New White House Fellows Include Three Philadelphians A Local Doctor And Two Lawyers Were Chosen. They Will Observe Washington's Workings From Within.

Posted: June 22, 1995

Kinney Zalesne is an assistant district attorney and a cantor at Society Hill Synagogue.

Anthony D. So is a physician and an organizer for the Asian-American Health Care Network.

James J. Eisenhower 3d, a former federal prosecutor, is chief counsel for Philadelphia's Police Advisory Commission.

These three super-achievers, all from Philadelphia, have new plums for their resumes and the opportunity to view the upper levels of the federal government from the inside. They're now White House Fellows.

Zalesne, So and Eisenhower are among 14 people named yesterday as the 31st class of fellows, a select group who learn the ropes in Washington by working with cabinet secretaries and agency administrators.

It is rare for so many White House Fellows to hail from a single city. ''Philadelphia represents nearly 20 percent of the class, which is unusual for any geographic area," said John Shiffman, the program's associate director.

Zalesne said: "Philadelphia should be very proud. The whole program is about learning skills and bringing them back to your local community. It's a real prize for the city."

Past fellows include Colin L. Powell, former chairman of the Joint Chiefs of Staff; Housing Secretary Henry G. Cisneros; Tom Johnson, head of CNN; and Rep. Joe L. Barton (R., Texas).

The program was created in 1964 by President Lyndon B. Johnson. Current administrator Brooke Shearer said the aim is to attract "the best and the brightest" to Washington.

This year, about 900 applicants vied for the honor. Finalists were selected on the basis of essays, achievements and multiple rounds of personal interviews.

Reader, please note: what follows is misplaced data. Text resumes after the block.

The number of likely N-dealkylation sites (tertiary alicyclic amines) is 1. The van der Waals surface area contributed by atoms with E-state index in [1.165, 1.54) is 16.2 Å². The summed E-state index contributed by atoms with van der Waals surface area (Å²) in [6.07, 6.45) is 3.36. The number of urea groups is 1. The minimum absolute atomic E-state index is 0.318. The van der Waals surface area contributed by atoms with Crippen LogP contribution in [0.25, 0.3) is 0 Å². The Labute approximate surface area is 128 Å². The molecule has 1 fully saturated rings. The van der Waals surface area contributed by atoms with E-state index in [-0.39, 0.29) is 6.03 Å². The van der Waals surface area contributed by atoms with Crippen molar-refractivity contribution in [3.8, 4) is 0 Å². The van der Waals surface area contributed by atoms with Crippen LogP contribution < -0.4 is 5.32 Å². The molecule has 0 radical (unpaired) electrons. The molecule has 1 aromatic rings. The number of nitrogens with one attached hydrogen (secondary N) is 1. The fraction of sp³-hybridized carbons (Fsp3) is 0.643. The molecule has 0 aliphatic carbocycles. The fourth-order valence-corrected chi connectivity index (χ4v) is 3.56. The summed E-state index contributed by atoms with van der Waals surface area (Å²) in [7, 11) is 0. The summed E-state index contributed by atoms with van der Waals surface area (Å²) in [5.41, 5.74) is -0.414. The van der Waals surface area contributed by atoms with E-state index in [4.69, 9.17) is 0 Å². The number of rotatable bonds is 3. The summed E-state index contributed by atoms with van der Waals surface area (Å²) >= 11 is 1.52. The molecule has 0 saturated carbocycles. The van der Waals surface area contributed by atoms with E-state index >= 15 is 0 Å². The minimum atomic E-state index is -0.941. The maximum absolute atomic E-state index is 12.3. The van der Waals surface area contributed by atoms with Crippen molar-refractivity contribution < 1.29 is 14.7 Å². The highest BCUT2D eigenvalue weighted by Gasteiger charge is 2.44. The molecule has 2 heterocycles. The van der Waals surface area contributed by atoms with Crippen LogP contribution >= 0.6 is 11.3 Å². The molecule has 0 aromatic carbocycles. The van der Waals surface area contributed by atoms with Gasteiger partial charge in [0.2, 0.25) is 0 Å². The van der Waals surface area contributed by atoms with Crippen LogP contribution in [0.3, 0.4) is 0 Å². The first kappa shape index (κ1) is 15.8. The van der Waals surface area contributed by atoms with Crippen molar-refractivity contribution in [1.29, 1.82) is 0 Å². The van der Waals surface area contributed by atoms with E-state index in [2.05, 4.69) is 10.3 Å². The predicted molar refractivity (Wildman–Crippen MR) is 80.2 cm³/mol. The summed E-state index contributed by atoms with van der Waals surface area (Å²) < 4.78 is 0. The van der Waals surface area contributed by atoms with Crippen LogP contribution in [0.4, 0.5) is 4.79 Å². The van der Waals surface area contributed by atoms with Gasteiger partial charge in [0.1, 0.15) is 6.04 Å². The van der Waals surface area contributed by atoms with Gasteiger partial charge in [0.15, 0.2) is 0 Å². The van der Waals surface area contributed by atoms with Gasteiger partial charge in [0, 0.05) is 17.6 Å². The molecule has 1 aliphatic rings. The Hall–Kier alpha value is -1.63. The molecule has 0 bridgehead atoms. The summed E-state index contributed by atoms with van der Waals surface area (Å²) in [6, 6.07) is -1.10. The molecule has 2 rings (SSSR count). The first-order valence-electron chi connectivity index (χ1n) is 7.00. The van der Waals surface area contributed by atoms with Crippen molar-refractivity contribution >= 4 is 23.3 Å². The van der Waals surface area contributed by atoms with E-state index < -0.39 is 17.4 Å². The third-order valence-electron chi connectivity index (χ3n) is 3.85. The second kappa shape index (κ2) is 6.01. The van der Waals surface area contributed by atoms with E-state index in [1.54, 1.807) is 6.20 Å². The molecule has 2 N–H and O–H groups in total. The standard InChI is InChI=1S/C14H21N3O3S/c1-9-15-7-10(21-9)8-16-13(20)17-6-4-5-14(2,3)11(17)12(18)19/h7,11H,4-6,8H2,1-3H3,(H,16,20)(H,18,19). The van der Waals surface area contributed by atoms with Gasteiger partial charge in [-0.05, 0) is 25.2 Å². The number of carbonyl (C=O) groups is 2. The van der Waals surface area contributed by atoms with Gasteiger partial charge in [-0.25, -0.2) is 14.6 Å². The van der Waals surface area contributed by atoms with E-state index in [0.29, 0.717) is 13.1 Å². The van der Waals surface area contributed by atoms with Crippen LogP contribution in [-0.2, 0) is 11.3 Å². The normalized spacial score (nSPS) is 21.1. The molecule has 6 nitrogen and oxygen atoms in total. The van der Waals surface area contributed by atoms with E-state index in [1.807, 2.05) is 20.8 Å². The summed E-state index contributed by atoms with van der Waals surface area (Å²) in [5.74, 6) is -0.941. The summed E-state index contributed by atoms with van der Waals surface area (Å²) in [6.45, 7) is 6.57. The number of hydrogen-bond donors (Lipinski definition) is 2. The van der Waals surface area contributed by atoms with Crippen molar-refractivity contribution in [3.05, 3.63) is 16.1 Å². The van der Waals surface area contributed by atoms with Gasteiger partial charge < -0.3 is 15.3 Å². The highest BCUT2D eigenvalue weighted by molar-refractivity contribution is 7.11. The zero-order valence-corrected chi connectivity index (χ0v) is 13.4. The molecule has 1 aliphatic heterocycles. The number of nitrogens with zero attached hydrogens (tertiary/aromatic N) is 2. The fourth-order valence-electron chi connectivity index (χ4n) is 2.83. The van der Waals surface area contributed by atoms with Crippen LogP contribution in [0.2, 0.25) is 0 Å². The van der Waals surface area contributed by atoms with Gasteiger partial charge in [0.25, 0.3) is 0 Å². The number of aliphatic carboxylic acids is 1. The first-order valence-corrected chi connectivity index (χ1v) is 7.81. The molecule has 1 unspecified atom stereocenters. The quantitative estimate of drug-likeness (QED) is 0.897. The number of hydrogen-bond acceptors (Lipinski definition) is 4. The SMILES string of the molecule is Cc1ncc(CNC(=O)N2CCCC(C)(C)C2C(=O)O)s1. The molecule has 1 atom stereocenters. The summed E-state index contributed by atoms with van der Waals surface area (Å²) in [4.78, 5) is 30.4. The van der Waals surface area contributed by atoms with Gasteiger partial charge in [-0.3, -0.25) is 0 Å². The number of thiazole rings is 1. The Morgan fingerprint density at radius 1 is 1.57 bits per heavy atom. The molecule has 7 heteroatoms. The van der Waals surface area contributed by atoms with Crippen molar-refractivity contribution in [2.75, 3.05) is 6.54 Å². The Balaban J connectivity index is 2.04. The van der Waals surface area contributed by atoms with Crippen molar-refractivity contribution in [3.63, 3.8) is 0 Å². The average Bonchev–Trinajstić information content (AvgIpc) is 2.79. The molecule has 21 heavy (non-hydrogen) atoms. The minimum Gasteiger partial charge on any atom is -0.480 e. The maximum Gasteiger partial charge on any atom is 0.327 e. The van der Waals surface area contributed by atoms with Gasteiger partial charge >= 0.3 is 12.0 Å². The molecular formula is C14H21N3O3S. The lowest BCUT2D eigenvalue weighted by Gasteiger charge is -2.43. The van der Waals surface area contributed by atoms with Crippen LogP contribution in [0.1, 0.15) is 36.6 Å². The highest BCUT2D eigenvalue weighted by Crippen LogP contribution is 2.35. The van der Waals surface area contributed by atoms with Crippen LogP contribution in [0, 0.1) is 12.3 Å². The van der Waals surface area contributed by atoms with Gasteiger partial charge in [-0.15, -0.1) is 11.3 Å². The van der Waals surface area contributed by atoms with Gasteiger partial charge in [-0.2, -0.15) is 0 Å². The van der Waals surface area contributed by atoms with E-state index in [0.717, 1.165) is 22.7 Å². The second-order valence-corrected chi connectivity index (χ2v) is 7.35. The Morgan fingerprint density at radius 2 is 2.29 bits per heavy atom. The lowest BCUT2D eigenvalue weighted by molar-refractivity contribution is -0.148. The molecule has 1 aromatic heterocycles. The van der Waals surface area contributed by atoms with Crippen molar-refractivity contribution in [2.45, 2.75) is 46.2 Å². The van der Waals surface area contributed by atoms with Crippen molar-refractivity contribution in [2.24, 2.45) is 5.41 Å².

"It was very tough," Zalesne said.

The winners were notified by telephone Tuesday night. They'll start their new jobs around Labor Day.

Philadelphia has one fellow in this year's class, Michael Levitan of Wyncote, who is assigned to the Domestic Policy Council. Rod von Lipsey, another Philadelphian, was in the previous class. He worked for then White House chief of staff Thomas F. "Mack" McLarty 3d.

The fellowship program costs about $2.5 million annually, which pays for the extensive selection process, a $65,000 salary for each fellow, and a few trips.

Zalesne, 29, graduated from Yale University and Harvard Law School. She clerked for U.S. District Judge J. William Ditter Jr. before going to the district attorney's office two years ago.

In an essay that was part of the fellowship application, Zalesne outlined an idea for changing the way federal money is distributed to urban schools.

"The real root of crime-fighting is to address all the problems that arise in a big city like Philadelphia: education, jobs, housing," she said. "My feeling is that policy makers have to address the whole web at once."

So, 34, has a medical degree from the University of Michigan and a master's in public affairs from the Woodrow Wilson School at Princeton University. He works at the American College of Physicians, and teaches and does research at the Hospital of the University of Pennsylvania.

His career goal, he said, "is to have an impact on changing the practices of physicians to improve the quality of patient care."

Eisenhower, 37 - "very distantly related" to President Dwight D. Eisenhower - graduated from Temple University and Antioch Law School (in Washington), then studied legal philosophy and jurisprudence for three years at Oxford University as a Marshall Scholar.

He has prosecuted police brutality and racial violence cases for the U.S. Justice Department and worked as an assistant U.S. attorney in Philadelphia and as an aide to former Congressman Bob Edgar. He is now in private practice.

The fellowship "is a chance to learn a lot, and hopefully, I can contribute something," Eisenhower said. "I hope to come back to Philadelphia, and give something back to the community."

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